We need more articles like this on quantitative methodologies, assumptions and results.
Tortoriello requires a linear relationship in his quintiles. Sometimes both the low and high values may have the best (or worst) performance. By dividing into deciles and using decision-tree software, one can discover relationships other than linear relationships. Even in a linear relationship, one would want to know the best cut-off value.
Just because I don’t predict or understand a given relationship is not to say that the relationship does not exist and is predictive. We are easily seduced and blinded by our assumptions. One can mine the data and explore many more possibilities while still guarding against over-fitting by testing and protecting with statistical measures.
The linear relationships confirmed for the four variables don’t say anything about how they would perform in combination. One needs to test for the interaction effect.
The May 2010 issue of the AAII Journal includes an article on Tortoriello’s Quantitative Strategies as well as a First Cut screen. How do you set up the ratio of enterprise value to EBITDA and the cash ROIC in Stock Screener Pro? I’d appreciate any help.
I was attempting to create the Tortoriello screen described in this May 2010’s First Cut column. Clearly, this can be done, since the article’s author says he actually used Stock Investor Pro to generate the results shown.
Before I go reinventing the wheel, has anyone made this screen already? Or does AAII have the screening criteria used in the actual article available as a download, or at least a text file listing the fields used?
Frankly, I got stuck at the first screening criterion mentioned by Tortoriello—namely, enterprise value. There seems to be no predefined field in Stock Investor Pro that encapsulates this calculation (or, if there is, the search function is no help in finding it).
AAII Editors respond:
Click here a text file with the Tortoriello First Cut custom fields for use with Stock Investor Pro.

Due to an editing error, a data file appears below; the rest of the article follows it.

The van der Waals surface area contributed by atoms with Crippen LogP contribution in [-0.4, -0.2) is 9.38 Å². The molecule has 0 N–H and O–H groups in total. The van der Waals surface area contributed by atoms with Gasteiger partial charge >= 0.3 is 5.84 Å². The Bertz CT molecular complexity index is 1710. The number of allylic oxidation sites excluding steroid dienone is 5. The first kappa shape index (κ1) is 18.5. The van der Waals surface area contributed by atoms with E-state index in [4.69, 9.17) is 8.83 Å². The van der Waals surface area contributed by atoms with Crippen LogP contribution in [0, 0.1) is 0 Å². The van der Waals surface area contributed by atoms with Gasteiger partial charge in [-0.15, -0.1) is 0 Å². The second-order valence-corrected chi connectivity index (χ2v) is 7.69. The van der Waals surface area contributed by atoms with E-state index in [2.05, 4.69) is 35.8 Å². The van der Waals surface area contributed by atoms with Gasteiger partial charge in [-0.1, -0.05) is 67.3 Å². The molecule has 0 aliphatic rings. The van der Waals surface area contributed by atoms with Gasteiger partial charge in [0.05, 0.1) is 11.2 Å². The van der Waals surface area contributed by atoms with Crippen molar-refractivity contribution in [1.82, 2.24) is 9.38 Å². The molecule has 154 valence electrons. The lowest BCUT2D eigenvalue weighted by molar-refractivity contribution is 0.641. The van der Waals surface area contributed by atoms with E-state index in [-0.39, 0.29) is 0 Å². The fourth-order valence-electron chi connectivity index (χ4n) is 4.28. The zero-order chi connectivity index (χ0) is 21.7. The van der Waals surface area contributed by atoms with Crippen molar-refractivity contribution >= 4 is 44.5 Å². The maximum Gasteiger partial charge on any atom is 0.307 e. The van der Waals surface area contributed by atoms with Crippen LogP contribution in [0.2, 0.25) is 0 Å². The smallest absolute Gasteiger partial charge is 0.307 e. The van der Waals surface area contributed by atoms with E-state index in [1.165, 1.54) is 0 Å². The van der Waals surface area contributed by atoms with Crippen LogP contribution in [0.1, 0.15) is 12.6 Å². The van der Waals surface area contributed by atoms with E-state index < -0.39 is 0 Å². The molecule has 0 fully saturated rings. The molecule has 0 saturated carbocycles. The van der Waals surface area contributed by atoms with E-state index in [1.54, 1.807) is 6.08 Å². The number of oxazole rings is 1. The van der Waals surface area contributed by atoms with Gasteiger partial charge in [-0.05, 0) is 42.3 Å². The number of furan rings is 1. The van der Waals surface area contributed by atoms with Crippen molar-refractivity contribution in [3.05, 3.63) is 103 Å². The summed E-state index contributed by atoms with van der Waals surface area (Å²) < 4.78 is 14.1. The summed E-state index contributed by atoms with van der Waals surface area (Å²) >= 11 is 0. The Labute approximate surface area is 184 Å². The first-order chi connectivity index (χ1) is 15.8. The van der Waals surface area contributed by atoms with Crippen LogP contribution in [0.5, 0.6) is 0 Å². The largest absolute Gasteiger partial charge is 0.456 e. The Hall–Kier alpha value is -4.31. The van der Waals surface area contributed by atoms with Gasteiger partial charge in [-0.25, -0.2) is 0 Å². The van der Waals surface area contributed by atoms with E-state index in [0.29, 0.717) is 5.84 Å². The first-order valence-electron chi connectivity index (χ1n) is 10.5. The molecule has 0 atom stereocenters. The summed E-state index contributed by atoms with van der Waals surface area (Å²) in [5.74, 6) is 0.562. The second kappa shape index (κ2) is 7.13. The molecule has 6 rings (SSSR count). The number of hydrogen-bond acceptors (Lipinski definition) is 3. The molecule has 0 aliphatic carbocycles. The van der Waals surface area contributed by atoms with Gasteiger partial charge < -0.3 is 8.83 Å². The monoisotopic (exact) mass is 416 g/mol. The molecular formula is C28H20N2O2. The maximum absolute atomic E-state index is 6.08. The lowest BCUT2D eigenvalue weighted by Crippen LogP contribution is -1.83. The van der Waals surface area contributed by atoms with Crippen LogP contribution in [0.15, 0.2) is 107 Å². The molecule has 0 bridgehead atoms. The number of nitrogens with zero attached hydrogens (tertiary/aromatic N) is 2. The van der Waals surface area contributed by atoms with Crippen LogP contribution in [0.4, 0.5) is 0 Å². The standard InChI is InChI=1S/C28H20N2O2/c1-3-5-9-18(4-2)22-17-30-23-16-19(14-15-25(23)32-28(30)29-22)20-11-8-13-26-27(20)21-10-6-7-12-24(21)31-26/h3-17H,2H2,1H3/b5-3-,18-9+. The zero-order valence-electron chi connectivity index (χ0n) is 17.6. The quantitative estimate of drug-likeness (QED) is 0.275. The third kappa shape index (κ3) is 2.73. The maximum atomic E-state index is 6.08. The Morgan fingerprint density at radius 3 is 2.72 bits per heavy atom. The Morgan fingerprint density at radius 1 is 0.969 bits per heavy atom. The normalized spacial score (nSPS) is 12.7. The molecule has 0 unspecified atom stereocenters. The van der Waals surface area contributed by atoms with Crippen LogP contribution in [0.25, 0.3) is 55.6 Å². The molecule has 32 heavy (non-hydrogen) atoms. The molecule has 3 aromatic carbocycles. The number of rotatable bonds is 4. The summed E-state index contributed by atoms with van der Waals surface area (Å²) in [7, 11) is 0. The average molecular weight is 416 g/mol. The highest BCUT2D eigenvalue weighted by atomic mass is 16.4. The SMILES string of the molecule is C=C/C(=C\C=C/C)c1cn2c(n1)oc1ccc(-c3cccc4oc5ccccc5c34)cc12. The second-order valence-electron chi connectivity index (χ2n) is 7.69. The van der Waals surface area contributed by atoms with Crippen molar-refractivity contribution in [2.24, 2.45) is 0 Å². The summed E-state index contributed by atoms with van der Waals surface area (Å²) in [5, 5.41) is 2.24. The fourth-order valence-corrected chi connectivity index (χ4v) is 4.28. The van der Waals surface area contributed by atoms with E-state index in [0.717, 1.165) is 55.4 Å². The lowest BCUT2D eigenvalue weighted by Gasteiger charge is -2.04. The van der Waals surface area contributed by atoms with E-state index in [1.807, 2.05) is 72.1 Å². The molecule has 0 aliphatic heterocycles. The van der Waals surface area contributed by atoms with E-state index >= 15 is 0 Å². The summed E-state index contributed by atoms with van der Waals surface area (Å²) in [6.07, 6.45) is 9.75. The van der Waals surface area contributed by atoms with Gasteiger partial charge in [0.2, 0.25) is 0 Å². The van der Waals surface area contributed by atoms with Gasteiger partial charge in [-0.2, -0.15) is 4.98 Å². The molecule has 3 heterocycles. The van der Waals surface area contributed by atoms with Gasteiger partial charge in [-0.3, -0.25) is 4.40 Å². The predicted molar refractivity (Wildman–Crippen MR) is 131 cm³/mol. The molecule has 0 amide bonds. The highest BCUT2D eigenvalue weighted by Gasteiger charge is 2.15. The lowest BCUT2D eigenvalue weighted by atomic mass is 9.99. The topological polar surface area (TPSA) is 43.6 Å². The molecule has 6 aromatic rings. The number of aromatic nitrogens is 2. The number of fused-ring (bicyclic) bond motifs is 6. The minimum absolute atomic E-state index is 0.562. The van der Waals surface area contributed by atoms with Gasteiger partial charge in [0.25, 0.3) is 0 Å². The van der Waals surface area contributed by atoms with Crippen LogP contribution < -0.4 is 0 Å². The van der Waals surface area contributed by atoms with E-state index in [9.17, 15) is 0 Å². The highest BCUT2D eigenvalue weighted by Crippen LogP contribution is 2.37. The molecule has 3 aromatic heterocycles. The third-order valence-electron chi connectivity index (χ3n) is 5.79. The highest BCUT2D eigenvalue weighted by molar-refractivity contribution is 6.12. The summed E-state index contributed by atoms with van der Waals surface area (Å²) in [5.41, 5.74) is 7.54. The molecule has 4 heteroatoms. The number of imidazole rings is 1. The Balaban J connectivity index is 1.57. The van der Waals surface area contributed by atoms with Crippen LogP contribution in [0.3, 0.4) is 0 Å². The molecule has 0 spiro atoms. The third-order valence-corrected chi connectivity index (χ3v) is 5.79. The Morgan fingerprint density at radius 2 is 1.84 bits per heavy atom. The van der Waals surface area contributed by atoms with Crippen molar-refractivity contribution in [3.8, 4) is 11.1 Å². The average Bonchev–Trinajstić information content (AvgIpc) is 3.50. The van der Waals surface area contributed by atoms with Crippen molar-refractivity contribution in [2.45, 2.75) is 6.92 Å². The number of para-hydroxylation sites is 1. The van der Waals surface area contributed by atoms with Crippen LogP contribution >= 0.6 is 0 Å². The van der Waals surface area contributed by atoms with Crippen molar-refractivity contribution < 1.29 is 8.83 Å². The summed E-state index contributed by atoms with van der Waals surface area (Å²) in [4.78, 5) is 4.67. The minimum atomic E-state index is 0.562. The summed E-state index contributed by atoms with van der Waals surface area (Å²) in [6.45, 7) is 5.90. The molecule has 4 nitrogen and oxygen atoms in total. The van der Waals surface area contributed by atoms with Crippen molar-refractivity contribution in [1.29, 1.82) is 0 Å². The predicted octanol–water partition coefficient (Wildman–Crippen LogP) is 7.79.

In “Using Sell Signals to Improve Results,” Kate Stalter advises selling if a loss is 7%—clearly sensible if the market is stable but the stock is not. But what is her advice if the whole market is correcting, a la recent intraday gyrations? I would think that if one wants to stay generally invested through short-term fluctuations (I am an investor, not a trader) and the problem isn’t with the stock, then it shouldn’t necessarily be sold. Would Stalter agree?
Argentcedar From Washington
Kate Stalter responds:
The short answer: no. These rules apply in any type of market.
But this is a great question, and it speaks directly to Investor’s Business Daily’s rule about avoiding new buys in a market downturn. Not only did the market become especially volatile in May and June, but for much of that time, the market itself was in a correction. Any new purchases made during that time would have been especially prone to sudden downdrafts. Along with those market pullbacks, many individual stocks fell 7% or more below their purchase prices.
When the market is in a confirmed uptrend, when heavy-volume days of selling are scarce, it’s less likely you’ll see as many sharp pullbacks within individual stocks. It’s always wise to use caution and respect the market’s trends. Three-fourths of stocks follow the general trend, either up or down. Making new buys in a downturn is playing a risky game.